The God who comes to us as a little child, who dies abandoned on the cross makes it very clear that it is in the weak and the vulnerable that the divine purpose is brought about. It’s very clear from the Gospel story that the world turns on the axis of the Bethlehem stable and not in King Herod’s palace in Jerusalem or with the Emperor in Rome whose census is merely used to help bring about the Incarnation itself. The real presence of God in this world is often far from where we might be led to expect it.

We hear all sorts of stories these days about various public bodies which have decided in the name of a deluded kind of multi-culturalism that even the word “Christmas” is too exclusive and alienates those of other religions or none. So we end up with absurdities like “Winterval” or equally ridiculous circumlocutions like “the holidays” - which to me conjures up pictures of buckets and spades and hot beaches rather than the holly & the ivy. But it seems very much as if this attempt to downplay Christmas is really an attack on all public celebrations of religion and a convenient way of banishing faith from the public sphere altogether. We are also told - usually by the same people - that in any case Christianity in the ancient world merely took over pre-existing festivals of the winter solstice or the unconquered sun. But as Pope Benedict points out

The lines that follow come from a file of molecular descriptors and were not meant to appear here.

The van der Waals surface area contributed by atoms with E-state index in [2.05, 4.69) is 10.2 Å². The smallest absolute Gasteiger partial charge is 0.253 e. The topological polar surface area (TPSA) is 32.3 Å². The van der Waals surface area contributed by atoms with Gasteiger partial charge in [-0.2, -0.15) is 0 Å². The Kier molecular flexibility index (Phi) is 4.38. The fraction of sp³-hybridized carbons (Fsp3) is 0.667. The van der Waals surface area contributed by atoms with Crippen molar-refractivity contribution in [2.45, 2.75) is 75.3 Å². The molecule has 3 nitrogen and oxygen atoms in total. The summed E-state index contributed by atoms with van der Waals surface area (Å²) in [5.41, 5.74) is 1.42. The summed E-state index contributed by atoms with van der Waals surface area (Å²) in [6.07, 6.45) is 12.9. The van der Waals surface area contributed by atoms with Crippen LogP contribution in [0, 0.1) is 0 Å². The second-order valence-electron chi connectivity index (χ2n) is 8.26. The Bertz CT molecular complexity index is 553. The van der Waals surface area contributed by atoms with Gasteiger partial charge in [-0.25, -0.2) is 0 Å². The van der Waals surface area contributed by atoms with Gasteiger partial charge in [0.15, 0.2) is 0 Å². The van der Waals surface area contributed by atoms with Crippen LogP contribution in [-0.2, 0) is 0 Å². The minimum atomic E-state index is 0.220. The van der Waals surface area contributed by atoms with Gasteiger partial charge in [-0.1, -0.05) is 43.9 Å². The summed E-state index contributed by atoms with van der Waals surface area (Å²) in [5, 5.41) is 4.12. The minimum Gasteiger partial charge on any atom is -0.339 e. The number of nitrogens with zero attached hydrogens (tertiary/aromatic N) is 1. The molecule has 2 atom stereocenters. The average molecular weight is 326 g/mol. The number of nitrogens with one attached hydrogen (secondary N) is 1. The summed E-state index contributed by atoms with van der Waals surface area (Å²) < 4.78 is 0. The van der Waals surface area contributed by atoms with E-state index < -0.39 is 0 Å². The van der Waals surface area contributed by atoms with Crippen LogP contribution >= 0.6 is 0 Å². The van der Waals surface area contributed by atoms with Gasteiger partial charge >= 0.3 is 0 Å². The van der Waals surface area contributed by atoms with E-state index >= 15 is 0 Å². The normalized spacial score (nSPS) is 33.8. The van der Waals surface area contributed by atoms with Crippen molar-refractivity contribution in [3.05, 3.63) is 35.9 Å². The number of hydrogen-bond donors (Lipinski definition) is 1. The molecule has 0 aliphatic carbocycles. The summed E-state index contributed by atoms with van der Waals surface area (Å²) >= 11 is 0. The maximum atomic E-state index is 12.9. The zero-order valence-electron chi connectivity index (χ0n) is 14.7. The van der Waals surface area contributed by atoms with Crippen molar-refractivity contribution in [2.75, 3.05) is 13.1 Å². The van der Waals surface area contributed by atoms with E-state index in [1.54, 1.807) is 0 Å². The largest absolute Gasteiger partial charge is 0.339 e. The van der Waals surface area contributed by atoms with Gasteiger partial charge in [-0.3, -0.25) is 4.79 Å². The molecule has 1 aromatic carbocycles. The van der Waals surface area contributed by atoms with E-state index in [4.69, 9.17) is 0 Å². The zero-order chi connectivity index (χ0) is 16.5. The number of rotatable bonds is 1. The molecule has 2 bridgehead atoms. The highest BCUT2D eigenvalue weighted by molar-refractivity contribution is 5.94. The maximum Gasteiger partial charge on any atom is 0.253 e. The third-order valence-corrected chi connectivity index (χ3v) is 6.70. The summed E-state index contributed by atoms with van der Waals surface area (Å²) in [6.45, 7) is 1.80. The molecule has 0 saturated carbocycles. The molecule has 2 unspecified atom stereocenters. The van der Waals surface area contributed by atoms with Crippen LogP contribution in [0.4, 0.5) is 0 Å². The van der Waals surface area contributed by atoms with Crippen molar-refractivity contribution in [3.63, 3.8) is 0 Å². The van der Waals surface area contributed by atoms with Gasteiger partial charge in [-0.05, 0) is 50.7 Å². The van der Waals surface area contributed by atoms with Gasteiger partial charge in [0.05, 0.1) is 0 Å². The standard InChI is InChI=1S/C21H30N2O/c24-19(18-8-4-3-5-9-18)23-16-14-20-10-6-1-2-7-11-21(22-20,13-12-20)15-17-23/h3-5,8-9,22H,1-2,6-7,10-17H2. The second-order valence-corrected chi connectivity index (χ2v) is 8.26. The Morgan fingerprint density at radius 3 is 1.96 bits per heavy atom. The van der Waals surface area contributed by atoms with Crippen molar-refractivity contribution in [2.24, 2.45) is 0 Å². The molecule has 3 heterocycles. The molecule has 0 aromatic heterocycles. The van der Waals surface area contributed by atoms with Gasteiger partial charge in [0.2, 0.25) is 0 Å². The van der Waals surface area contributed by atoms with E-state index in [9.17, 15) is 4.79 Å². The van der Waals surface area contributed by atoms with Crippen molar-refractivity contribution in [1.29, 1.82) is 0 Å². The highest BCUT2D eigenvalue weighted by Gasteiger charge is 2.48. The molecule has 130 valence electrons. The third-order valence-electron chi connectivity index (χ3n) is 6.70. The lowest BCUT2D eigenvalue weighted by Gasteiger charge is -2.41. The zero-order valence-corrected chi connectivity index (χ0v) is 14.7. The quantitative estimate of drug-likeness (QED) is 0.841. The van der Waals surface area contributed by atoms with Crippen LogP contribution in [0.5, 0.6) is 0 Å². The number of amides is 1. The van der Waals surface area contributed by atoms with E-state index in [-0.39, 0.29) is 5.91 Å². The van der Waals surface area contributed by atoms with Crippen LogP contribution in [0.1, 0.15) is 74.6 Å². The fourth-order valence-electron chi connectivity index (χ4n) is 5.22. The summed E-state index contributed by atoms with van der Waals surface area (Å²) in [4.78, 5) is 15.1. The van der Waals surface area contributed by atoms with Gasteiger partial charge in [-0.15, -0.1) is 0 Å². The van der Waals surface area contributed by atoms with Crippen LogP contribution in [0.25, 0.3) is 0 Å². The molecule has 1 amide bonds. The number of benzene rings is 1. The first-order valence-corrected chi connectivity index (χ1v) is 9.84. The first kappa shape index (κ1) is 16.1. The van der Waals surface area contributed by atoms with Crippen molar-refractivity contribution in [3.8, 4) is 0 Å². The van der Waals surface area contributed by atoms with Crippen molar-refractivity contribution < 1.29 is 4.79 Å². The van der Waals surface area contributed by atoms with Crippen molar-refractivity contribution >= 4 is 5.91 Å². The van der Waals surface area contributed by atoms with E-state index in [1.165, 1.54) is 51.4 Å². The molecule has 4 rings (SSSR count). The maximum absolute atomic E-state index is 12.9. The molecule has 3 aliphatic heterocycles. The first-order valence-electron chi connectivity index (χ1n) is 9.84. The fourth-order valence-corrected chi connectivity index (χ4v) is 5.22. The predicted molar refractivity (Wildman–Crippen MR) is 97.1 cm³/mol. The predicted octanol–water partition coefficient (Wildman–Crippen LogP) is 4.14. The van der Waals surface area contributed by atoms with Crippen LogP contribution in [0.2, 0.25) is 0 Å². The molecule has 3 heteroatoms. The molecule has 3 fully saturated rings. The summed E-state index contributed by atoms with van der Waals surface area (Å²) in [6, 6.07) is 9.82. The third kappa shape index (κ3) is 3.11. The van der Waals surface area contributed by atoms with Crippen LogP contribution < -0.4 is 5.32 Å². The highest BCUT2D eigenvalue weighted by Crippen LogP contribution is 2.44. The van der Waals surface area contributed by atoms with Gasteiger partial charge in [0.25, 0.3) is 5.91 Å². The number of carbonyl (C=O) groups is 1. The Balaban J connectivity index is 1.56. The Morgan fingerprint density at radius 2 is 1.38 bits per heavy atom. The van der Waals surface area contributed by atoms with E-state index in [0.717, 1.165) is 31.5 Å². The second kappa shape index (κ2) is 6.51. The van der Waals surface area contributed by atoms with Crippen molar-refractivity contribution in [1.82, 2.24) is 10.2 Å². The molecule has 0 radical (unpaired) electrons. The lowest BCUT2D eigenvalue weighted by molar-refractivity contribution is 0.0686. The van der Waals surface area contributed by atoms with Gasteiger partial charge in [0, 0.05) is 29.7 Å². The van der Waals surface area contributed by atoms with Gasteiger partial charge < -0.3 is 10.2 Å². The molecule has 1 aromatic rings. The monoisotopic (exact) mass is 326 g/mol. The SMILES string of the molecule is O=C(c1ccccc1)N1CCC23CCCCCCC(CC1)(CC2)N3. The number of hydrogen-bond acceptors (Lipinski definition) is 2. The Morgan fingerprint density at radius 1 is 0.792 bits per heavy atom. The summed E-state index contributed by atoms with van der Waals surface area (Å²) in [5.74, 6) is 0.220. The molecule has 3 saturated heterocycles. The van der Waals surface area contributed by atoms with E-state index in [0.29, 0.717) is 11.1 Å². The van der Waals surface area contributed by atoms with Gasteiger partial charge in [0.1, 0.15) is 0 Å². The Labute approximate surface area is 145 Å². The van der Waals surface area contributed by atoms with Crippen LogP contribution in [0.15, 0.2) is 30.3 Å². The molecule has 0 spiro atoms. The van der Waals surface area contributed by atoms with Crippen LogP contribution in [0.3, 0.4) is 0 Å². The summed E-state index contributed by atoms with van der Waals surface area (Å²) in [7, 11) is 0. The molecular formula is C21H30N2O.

"The first to state clearly that Jesus was born on December 25 was Hippolytus of Rome, in his commentary on the book of the prophet Daniel, written about the year 204. Some exegetes later noted that the feast of the dedication of the Temple of Jerusalem, instituted by Judas Maccabeus in 164 B.C., was celebrated on that day. The coinciding of these dates would therefore mean that with Jesus, who appeared as the light of God in the darkness, there is the true realization of the consecration of the Temple, the Advent of God upon this earth.
The feast of Christmas took on definitive form in Christianity in the fourth century, when it replaced the Roman feast of the "Sol Invictus," the invincible sun; this highlighted the fact that the birth of Christ is the victory of the true light over the darkness of evil and sin."

It is the birth of Christ and only the birth of Christ which gives this mid-winter festival its unique character and that just maybe those who make their increasingly lonely and culturally eccentric way here and to other such places as this while their neighbours are (sleeping or partying) (or having champagne in bed or furiously unwrapping presents) have an inkling that the world may not be as it seems, and that love and holiness may not be such impossible ideals for us after all but may find their embodiment in Jesus Christ who lives among his people still, however imperfectly we try to follow him. In the messy, sometimes cruel business of living in the real world, Christmas tells us God himself came into the real world with a message of hope and joy and as a result we can look for grace and truth and an ultimate meaning for our own lives and the life of the world itself. In the baby in the Bethlehem stable and in the man on the cross on a hill outside Jerusalem - and they are one and the same person - we can start to find it. Despite everything, I think I like Christmas after all. +